The next session was the first of two titled ‘Objects Interventions’, where speakers discussed numerous Victorian objects, ranging from the first telephones through to earlier hearing aids and vacuum cleaners. Kitty Ross (Leeds Museums and Galleries), delivered a fascinating lecture, ‘Leeds-made Victorian gadgets in the Leeds collections’, which expanded upon the industrial heritage of Leeds. Then Graeme Gooday (University of Leeds) delivered a paper on his work with Karen Sayer (Leeds Trinity University), ‘Objects of audibility:  the material cultures of Victorian hearing loss’. Graeme had brought in several examples of Victorian hearing aids for the audience to see.
 
After lunch, the afternoon sessions kicked off with a postgraduate poster presentation session. This was a really great opportunity for postgraduates, who are very early on in their studies, to present their arguments and network with those in their field. Maureen England (King’s College London) presented ‘The Curious Case of Dolly Varden’; Sophie Franklin (University of Durham) presented ‘“Layer after Layer of Perception and Reflection”: George Eliot and reflective surfaces’; and Smina Ould Saada (Université de Cergy-Pontoise) presented ‘The Knoll, Harriet Martineau’s literary and personal accomplishment’. Several established academics made comment on how impressive these students were.
 
Stephen Basdeo (Leeds Trinity University), Tessa Kilgarriff (National Portrait Gallery and University of Bristol), Una Brogan (Université Paris Diderot) and Ralph Mills (MIRIAD) all addressed the conference with a five minute introduction to their work. This proved to be a very strong session and covered such diverse subjects as: Staffordshire figurines of Robin Hood, ‘British theatrical portraiture and celebrity, 1830-1870’, ‘The bicycle as text and technology’, and ‘A chimney-piece in Plumtree Court, Holborn’.
 
Professor Valerie Sanders then delivered the second keynote speech, entitled ‘Objects of Anxiety in Nineteenth-Century Children’s literature: E.Nesbit and Frances Hodgson Burnett’. This lecture on non-toys adapted to be toys by children examined the ‘troublesome’ nature of things in children’s books, how children’s experiences with ‘things’ are different to that of adults, and unnatural use of objects in texts such as Alice in WonderlandThe Water BabiesLast Doll, and The Secret Garden.
 
After a brief coffee break, the conference then split again for the second of the parallel sessions. The first, titled ‘Objects and Selfhood’, was chaired by Alice Crossley and examined how objects confirmed or constructed Victorian sense of identity, and asked the question how did the Victorians define themselves through objects? The speakers and papers were as follows: Anne Anderson (Associate of LCVS; Exeter University): ‘Bric-à-Brac hunting or a life “Antiquing”’; Maria Damkjær (University of Copenhagen): ‘Awkward appendages: comic umbrellas in the periodical press’; Francois Ropert (Université de Cergy-Pontoise): ‘Within “the Coil of Things”: The figurative use of devotional objects in the poems of Charles Algernon Swinburne and Oscar Wilde’.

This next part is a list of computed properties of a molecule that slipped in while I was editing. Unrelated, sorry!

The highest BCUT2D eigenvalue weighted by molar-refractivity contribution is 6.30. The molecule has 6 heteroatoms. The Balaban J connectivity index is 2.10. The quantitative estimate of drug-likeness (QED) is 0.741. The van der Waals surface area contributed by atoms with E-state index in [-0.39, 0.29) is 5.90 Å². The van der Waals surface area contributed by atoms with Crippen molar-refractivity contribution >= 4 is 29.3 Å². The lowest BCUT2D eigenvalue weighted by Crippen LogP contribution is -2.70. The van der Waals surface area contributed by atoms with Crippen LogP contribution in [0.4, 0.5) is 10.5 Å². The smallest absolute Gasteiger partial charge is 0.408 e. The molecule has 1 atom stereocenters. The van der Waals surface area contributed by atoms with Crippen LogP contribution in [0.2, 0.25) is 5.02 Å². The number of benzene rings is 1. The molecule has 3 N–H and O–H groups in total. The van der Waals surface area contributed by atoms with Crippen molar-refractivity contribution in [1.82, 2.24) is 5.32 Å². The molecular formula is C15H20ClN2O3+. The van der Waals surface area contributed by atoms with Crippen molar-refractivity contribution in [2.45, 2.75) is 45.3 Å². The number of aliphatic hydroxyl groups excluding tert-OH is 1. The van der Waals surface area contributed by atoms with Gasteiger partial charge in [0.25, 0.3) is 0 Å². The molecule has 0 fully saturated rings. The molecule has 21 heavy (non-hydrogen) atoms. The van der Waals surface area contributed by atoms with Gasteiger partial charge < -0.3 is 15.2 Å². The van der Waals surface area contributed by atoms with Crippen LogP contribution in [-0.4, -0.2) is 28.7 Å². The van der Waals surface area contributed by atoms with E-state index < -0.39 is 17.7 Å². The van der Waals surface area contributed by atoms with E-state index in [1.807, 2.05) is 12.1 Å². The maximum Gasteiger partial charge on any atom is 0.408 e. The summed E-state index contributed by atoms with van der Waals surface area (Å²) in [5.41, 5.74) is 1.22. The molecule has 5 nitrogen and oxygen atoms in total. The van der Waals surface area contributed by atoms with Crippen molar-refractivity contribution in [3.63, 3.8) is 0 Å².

The second session, ‘Text as object, object as text’, was chaired by Emily Bowles and brought together research that examined how text itself became objectified and commoditised, as well as how text was employed to define an object, gender or identity. The papers were as follows; Sophie Ratcliffe (University of Oxford): ‘Curl papers and papillotes’; Heather Hind (University of York): ‘“Golden Lies”? Reading locks of hair in Mary Elizabeth Braddon’s Lady Audley’s Secret (1862) and Alfred Lord Tennyson’s “The Ringlet” (1864)’; Lauren Padgett (Leeds Trinity University): ‘‘Honest and Fair’ or ‘Passive and Shallow’: Representations of Victorian women in contemporary museums and heritage sites’.
 
The final session of the day was the second of the ‘Object Interventions’. It was chaired by Rosemary Mitchell, and featured Claire Wood (University of York): ‘Memorial cards and the language of grief’; Jim Cheshire (University of Lincoln): ‘The 5th edition of Tennyson’s 1842 Poems – an optimised commodity’; and Tara Puri (University of Warwick): ‘Print on the move: The case of The (Indian) Ladies' Magazine’. All three papers allowed the audience to get very up close and personal with Victorian use of printed mediums.
 
The day was rounded off with a wine reception and the launch of The Northern Nineteenth-Century Network. Visit the The Northern Nineteenth-Century Network website to find out more, including how to join or contribute.​ 
 
Dr Kate Lister is a historian, author, lecturer and researcher at Leeds Trinity University.  She was the co-organiser of the Paraphernalia! colloquium and lectures in English Literature, History, Creative Writing and Media.
 
Image details: The title image shows a Victorian hearing aid owned by Professor Karen Sayer, one of the objects that appeared in the 'Object Intervention' session (photo by Jack Gann).